As a result, visitors won't smell the fruity, bready aromatics delivered by open fermentation tanks, and Khosrovian can't jettison his grains into large open mash tuns — all this is considered a violation of LA's food manufacturing rules. "We are not allowed to process raw grain in a warehouse because unlike wineries and breweries, we're regulated by the county health department, and we're the only city in California that does that. Not even Pasadena up the road has that condition." In other words, Greenbar is regulated, checked, and monitored by the same kind of government workers that might visit a Doritos or RingDing plant.
To get around traditional grain process that would be done elsewhere — in say, Kings County Distillery in Brooklyn — Khosrovian brings in liquid malt-syrup extract for fermentation. Once distilled, the whiskey is poured into 1,000- and 2,000-gallon aging vats made of French oak. Different slabs of wood are thrown into vats for flavor, and the fermented malt extract and wood elements are aged for "either less than 10 minutes or more than 10 minutes," the details of which are indicated on each bottle of Khosrovian's Slow Hand whiskey.
This is not bourbon or rye. That is, Greenbar doesn't adhere to grain mash requirements needed in order to be called a bourbon (at least 51 percent corn). It doesn't abide by the bourbon or rye cask requirements needed, either (virgin oak). "We don't make traditional things here — we are driven by what we want to drink, and whatever that takes, we'll just go ahead and do it," Khosrovian says. He's not busy fighting rules to change what can be called bourbon, like distillers are doing in Kentucky. Khosrovian's fight is bigger than that; he's still tackling both local and state distilling laws that were enacted back in 1933. Bourbon rules were set in 1964.
When distillers can't sell their own whiskey out of their visitors center, building a distillery becomes a very risky business.
These 80-year-old laws — such as the California law that says you can't add ice to any samples of whiskey in the distillery or even a drop of water for those who might want it — are silly and old, but when distillers can't sell their own whiskey out of their visitors center, building a distillery becomes a very risky business. A distiller like Khosrovian must do more than make whiskey. Like many craft distillers, he's also distilling Brandy, which is legal to sell because like wine, it's made from fruit. He also produces spirits for other companies who re-bottle under different labels (he can't say who), and sells a fresh-ingredient line of vodkas and tequilas, all created in a flavor laboratory where hundreds of herbs and spices in a dizzying amount of variations are being experimented with in mason jars.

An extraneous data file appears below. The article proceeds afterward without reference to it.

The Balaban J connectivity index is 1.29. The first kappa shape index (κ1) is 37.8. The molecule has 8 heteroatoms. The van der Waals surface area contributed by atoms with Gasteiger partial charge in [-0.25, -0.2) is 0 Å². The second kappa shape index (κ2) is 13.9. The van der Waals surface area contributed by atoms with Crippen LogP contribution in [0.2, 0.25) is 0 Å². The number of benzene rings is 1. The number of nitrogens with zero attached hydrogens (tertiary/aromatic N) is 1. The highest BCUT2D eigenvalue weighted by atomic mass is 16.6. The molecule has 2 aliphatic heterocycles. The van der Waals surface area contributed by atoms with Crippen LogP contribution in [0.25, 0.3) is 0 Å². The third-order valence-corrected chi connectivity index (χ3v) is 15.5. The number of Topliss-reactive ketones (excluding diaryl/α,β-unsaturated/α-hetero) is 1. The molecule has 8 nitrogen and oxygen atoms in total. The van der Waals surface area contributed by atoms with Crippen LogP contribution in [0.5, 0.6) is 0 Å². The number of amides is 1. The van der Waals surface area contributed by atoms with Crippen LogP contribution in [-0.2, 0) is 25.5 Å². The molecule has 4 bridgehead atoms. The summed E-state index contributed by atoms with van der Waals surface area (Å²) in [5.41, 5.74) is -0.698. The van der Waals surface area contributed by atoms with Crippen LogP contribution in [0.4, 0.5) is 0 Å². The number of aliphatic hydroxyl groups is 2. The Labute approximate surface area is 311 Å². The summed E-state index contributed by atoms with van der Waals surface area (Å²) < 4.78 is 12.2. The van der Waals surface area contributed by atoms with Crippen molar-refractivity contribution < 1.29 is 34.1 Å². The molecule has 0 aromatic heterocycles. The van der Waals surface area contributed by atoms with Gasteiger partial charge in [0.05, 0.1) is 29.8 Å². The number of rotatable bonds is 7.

Such strict distilling rules make him the only water-of-life game in town, much like the distilling scene in New York state back before 2007, the year in which Ralph Erenzo, owner of Tuthilltown Spirits Distillery, led the charge to help pass the 2007 Farm Distilling Act. The FDA, a New York state law, finally allowed new distillers to sell their product out of their distilleries, and since then, more than 50 craft distilleries have been born in New York. "Geographically and population-wise, we should have far more distilleries than any other state," Steller says of California. "We drink more, we have more people, and it's also a great place to get your hands on grains and fruit. Imagine all the creativity that could happen here." Indeed, allowing distillers to sell product in NY has spurned a slew of products that reflect the aroma and taste of the land, such Hudson's New York corn whiskey.
Meet Assembly Bill 1233
In February of this year, California assembly members Marc Levine and Susan Eggman introduced Assembly Bill 1233, which would allow distillers to sell some of their own product. "California distilleries are currently unable to truly market themselves, build brand recognition, and remain competitive due to the regulatory hurdles dating back to prohibition," the press release says.
But somewhere along the path to eradicating prohibition-era rules, opponents hoping to keep the status quo are blocking efforts, and the bill is now "on pause." The argument is that allowing customers to buy whiskey directly from a distillery changes the three-tier system, in which all liquor moves through a distribution company from the maker to the customer. Changing this architecture could mean a loss of revenue for some. (Head over to Edible East Bay for a deeper dive into this battle.)
For those of you non-Californians who choose to visit Greenbar, however, I have good news: You can buy a bottle of whiskey to take home. But you'll have to jump through a few hoops like I did: I signed over my license number, social security number, and signature promising to take my whiskey home to New York. Underneath a sunny skylight above the big aging vats, my friend asked, "Wait. So I can't buy a bottle?"
"Where do you live?" Khosrovian asked.
"West Hollywood. It would be great to bring to a house party tomorrow."
"No, you cannot," he said. "No sales to Californians in here allowed."
And just like that: a new customer, exposure to a party of people, and revenue lost. For the party, we stopped at the local market to pick up a bottle of Kentucky bourbon.
Heather Greene is a whiskey expert and the author of Whiskey Distilled: A Populist Guide to the Water of Life, out now.